If you have encountered a similar problem then please do not hesitate to contact us by e-mail at mail@tevea.fr or by phone : +33 1 42 24 96 96. We will consider together what solutions may be found.

This document can be downloaded, click here.

The general information given in this document is not binding and TEVEA International shall not be liable for it. Furthermore, TEVEA International cannot be held responsible for changes in legislation and their effects.

VAT refund in Serbia

According to a recent circular, Serbia allows VAT reimbursement for foreign companies established in countries which have signed a reciprocal agreement.

List of countries which are concerned :

  • Germany (since 1st of july 2013)
  • Netherlands
  • Denmark
  • Austria
  • Belgium
  • Slovakia
  • Slovenia (only for trade fair)
  • Croatia (only for trade fair)
  • Bosnia and Herzegovina
  • Montenegrins
  • Macedonia

Deadline to forward the claim : 30th of the year following the date of invoice.

Minimum VAT amount : 200 EUR.

Other conditions : invoices in compliance with Serbian invoicing rules and proofs of payment are requested.

Normal rate of VAT in Serbia : 20%.

IMPORTANT : Having a local tax representative is not requested to claim the VAT back in Serbia, and there is no need to be VAT registered in Serbia.

According to a recent circular, Serbia allows VAT reimbursement for foreign companies established in countries which have signed a reciprocal agreement.

List of countries which are concerned :

  • Germany (since 1st of july 2013)
  • Netherlands
  • Denmark
  • Austria
  • Belgium
  • Slovakia
  • Slovenia (only for trade fair)
  • Croatia (only for trade fair)
  • Bosnia and Herzegovina
  • Montenegrins
  • Macedonia

Deadline to forward the claim : 30th of the year following the date of invoice.

Minimum VAT amount : 200 EUR.

Other conditions : invoices in compliance with Serbian invoicing rules and proofs of payment are requested.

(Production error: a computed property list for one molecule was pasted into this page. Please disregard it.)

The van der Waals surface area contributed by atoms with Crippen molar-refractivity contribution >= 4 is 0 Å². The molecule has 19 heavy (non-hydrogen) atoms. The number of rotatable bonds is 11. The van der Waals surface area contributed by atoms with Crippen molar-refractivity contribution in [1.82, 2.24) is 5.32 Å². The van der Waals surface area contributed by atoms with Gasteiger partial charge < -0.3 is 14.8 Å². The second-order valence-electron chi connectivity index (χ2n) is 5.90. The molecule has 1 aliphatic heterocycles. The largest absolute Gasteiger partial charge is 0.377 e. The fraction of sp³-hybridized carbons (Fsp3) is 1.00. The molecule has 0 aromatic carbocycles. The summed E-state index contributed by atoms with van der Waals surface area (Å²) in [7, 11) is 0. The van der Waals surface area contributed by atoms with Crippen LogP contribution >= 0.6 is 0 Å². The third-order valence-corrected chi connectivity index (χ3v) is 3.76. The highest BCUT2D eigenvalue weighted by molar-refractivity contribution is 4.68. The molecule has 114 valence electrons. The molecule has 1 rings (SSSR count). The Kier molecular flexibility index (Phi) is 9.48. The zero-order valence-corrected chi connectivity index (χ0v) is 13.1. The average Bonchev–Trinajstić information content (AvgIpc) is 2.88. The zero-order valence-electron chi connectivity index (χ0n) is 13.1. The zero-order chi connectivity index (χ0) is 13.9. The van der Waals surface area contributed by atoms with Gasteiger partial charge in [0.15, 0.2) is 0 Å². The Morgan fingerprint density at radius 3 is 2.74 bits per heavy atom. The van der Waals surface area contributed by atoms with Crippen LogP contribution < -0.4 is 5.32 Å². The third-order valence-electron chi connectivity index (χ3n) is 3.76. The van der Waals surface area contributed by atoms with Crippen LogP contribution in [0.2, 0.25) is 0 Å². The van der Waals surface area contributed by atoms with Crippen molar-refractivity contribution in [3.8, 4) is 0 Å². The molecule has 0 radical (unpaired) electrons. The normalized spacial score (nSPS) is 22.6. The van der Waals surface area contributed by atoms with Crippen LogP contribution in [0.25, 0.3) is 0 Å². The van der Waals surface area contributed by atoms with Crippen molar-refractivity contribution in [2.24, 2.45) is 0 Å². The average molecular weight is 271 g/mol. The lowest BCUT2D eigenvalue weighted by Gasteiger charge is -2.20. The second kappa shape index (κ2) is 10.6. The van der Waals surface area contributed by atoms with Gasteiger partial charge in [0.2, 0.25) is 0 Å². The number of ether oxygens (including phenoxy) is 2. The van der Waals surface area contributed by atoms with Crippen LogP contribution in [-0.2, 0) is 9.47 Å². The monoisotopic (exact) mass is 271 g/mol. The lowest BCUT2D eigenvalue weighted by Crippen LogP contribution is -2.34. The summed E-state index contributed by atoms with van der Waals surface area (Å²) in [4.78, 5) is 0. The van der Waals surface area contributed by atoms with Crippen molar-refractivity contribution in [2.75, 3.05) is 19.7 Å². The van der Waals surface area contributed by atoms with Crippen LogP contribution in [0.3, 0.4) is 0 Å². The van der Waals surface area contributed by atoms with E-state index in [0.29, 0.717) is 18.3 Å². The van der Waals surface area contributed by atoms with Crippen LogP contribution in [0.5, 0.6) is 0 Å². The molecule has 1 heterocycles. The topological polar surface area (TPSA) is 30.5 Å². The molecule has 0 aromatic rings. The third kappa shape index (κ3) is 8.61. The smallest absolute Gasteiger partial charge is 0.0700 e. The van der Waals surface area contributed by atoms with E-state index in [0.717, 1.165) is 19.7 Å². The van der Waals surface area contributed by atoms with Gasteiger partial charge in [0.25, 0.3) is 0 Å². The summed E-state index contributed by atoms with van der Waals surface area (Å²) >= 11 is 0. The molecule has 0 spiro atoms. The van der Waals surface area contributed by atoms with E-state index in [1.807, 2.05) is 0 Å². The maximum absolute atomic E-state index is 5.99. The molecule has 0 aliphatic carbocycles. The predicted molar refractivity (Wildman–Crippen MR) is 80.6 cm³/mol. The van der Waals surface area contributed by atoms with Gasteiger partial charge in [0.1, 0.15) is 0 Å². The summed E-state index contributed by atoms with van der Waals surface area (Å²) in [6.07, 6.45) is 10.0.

Normal rate of VAT in Serbia : 20%.

IMPORTANT : Having a local tax representative is not requested to claim the VAT back in Serbia, and there is no need to be VAT registered in Serbia.

Yacht rentals in France : ending of VAT exemption

Since July 15th 2013, companies operating yachts in France must collect the French VAT (19.6%). For further information, click here.

***** New premises *****

Since April 1th 2013, our new adress in Paris is :

29-31 rue Saint-Augustin

75002 - PARIS

Since April 1th 2013, our new adress in Paris is :

29-31 rue Saint-Augustin

75002 - PARIS

Capital gain tax on real estate

TEVEA International may be appointed as an accredited property French tax representative, according to article 244bis A of the CGI regarding capital gains realised on the sale of real estate or equivalent by private persons or corporations non resident in France.

 

TEVEA International may be appointed as an accredited property French tax representative, according to article 244bis A of the CGI regarding capital gains realised on the sale of real estate or equivalent by private persons or corporations non resident in France.

 

Online assistance on VAT matters

Try our Online assistance service and get a quick answer from TEVEA's experts on all your VAT issue ....

Try our Online assistance service and get a quick answer from TEVEA's experts on all your VAT issue ....

Need a VAT registration in a European country ?

TEVEA International can handle everything on your behalf and offers tax representation solutions customised according to your restrictions and duties. Please contact us.

 

Capital Gain Tax on Real Estate - Social contributions as of 2016, January 1st
What's new ? - VAT rules applicable to e-commerce from 2015 January 1st
VAT focus - Find out more on why refund claims in Germany are turned down and the rules governing the form of VAT refund claims onto the electronic portal.
VAT refund in Serbia - Serbia allows VAT reimbursement for foreign companies established in countries which have signed a reciprocal agreement.
Yacht rentals in France : ending of VAT exemption - What changes are involved by the new regulation ?